Volcanic eruptions often produce a plethora of hazards that humans have to deal with, from the devastating, searing pyroclastic flows of volcanoes like Mount St Helens to the near-unstoppable lava flows of Mount Etna. Some are more unpredictable than others, and a new study published in Science Advances describes perhaps the least understood and most unpredictable of them all: a volcanically-induced megatsunami.
Working in the Cape Verde Islands, geologists have found striking evidence indicating that the collapse of a flank of the oceanic volcano Fogo into the sea 73,000 years ago triggered a so-called megatsunami that at one point exceeded heights of 270 meters (886 feet) – approximately the same height as the Chrysler Building in New York City. Crashing into the nearby island of Santiago at speeds of up to 120 meters (395 feet) per second, it flung tons of dense, large blocks of rock onto the island.
This tsunami would have been nothing like humans have ever observed. For comparison, the 2011 earthquake-induced tsunami that impacted the eastern seaboard of Japan, which killed nearly 16,000 people, was a mere 39 meters (127 feet) in height. A Fogo-style megatsunami impacting a population-dense region would create an untold number of casualties dwarfing that of the 2011 Japanese tsunami.
The study, led by volcanologist Dr Ricardo Ramalho, describes a series of unusual boulders on mainland Santiago. Geologically unlike the young volcanic terrain they were spotted on, up to 600 meters (2,000 feet) inland and up to 200 meters (650 feet) above sea level, these more marine-type rocks resembled those found on the shoreline. Sometimes weighing up to 700,000 kilograms (1.5 million pounds), the most plausible explanation is that a colossal wave ripped them up from the shoreline and threw them farther inland. The dimensions of this wave were calculated by determining the energy required to deposit these boulders in the first place.
Unlike normal tsunamis, which are caused by underwater earthquakes moving a large volume of water, megatsunamis are generated when an extremely large volume of material suddenly collapses into a lake, sea or ocean. Their peak wave height is far higher than that of ordinary tsunamis, and they are often caused by asteroid impacts or volcanic flank collapses triggered by eruptions or associated seismic activity.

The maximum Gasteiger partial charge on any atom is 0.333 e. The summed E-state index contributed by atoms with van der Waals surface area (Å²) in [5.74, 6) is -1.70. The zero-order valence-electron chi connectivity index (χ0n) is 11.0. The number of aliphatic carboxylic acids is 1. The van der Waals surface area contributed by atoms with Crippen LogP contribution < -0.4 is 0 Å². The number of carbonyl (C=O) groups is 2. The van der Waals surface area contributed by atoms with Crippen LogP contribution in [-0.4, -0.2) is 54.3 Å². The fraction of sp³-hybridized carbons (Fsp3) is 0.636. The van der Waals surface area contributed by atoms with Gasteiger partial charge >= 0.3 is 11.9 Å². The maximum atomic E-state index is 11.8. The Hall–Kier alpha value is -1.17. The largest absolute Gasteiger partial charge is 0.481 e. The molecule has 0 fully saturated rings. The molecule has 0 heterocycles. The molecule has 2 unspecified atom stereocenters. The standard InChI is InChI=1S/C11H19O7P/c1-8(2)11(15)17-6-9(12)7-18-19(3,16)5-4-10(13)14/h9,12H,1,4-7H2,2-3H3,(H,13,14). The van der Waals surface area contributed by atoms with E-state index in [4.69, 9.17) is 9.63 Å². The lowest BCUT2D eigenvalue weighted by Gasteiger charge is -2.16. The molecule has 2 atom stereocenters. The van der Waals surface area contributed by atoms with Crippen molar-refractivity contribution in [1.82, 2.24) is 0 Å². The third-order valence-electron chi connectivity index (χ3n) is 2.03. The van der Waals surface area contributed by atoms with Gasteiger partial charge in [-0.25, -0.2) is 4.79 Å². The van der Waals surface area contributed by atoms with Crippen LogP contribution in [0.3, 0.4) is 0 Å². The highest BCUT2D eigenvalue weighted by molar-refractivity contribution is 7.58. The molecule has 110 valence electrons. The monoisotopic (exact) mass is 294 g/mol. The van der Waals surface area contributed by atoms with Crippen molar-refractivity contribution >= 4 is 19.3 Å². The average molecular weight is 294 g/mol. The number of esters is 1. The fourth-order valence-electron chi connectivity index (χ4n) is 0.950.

As it turns out, a nearby volcano has a rather sizeable scar: the eastern flank of the island of Fogo, residing 55 kilometers (34 miles) to the west of Santiago, is missing. Radiogenic dating techniques placed the deposition of the boulders on Santiago at around 73,000 years years ago, approximately matching that of the flank collapse, dated by a separate study to have occurred between 123,000 and 62,000 years ago. Up to 160 cubic kilometers (38 cubic miles) of rock, trigged by violent volcanic activity at Fogo, collapsed into the sea all at once, forcing a vast amount of oceanic water to rush eastwards towards Santiago at incredible speeds.
Megatsunamis are not just natural phenomena consigned to ancient history. A far more recent historical megatsunami event occurred in 1792, when magma forcing its way up towards the vent of Mount Unzen in Japan generated violent earthquakes that triggered the collapse of the southern flank of the volcano. The resulting megatsunami killed more than 15,000 people.
As for how frequent such events are, volcanologists are uncertain. "Based on the geological record from Hawaii and the Canary islands, people have estimated that large flank collapses happen there at least once every 100,000 years – but I don’t know how solid this estimate is," Dr Ramalho told IFLScience. "We still don’t have solid constraints on the frequency of such events."